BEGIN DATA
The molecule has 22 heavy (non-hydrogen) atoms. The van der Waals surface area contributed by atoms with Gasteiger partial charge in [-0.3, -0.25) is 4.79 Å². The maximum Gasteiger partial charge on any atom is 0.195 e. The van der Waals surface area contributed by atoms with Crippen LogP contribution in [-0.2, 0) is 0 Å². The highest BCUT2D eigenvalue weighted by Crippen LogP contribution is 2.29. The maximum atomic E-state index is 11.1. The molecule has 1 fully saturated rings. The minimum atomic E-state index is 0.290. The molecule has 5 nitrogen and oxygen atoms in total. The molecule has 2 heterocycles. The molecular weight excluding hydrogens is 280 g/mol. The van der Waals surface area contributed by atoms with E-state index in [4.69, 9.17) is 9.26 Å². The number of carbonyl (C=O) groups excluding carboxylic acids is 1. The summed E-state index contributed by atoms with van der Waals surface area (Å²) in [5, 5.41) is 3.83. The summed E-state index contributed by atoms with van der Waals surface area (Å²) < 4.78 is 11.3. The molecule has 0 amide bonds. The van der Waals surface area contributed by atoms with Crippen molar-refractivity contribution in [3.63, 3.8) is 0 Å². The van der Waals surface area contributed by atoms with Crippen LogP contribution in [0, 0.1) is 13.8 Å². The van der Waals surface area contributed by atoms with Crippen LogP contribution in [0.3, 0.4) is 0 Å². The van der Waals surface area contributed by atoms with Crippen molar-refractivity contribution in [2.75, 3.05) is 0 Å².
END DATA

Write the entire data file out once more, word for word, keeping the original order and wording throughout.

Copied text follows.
The molecule has 22 heavy (non-hydrogen) atoms. The van der Waals surface area contributed by atoms with Gasteiger partial charge in [-0.3, -0.25) is 4.79 Å². The maximum Gasteiger partial charge on any atom is 0.195 e. The van der Waals surface area contributed by atoms with Crippen LogP contribution in [-0.2, 0) is 0 Å². The highest BCUT2D eigenvalue weighted by Crippen LogP contribution is 2.29. The maximum atomic E-state index is 11.1. The molecule has 1 fully saturated rings. The minimum atomic E-state index is 0.290. The molecule has 5 nitrogen and oxygen atoms in total. The molecule has 2 heterocycles. The molecular weight excluding hydrogens is 280 g/mol. The van der Waals surface area contributed by atoms with E-state index in [4.69, 9.17) is 9.26 Å². The number of carbonyl (C=O) groups excluding carboxylic acids is 1. The summed E-state index contributed by atoms with van der Waals surface area (Å²) in [5, 5.41) is 3.83. The summed E-state index contributed by atoms with van der Waals surface area (Å²) < 4.78 is 11.3. The molecule has 0 amide bonds. The van der Waals surface area contributed by atoms with Crippen molar-refractivity contribution in [3.63, 3.8) is 0 Å². The van der Waals surface area contributed by atoms with Crippen LogP contribution in [0, 0.1) is 13.8 Å². The van der Waals surface area contributed by atoms with Crippen LogP contribution in [0.3, 0.4) is 0 Å². The van der Waals surface area contributed by atoms with Crippen molar-refractivity contribution in [2.75, 3.05) is 0 Å².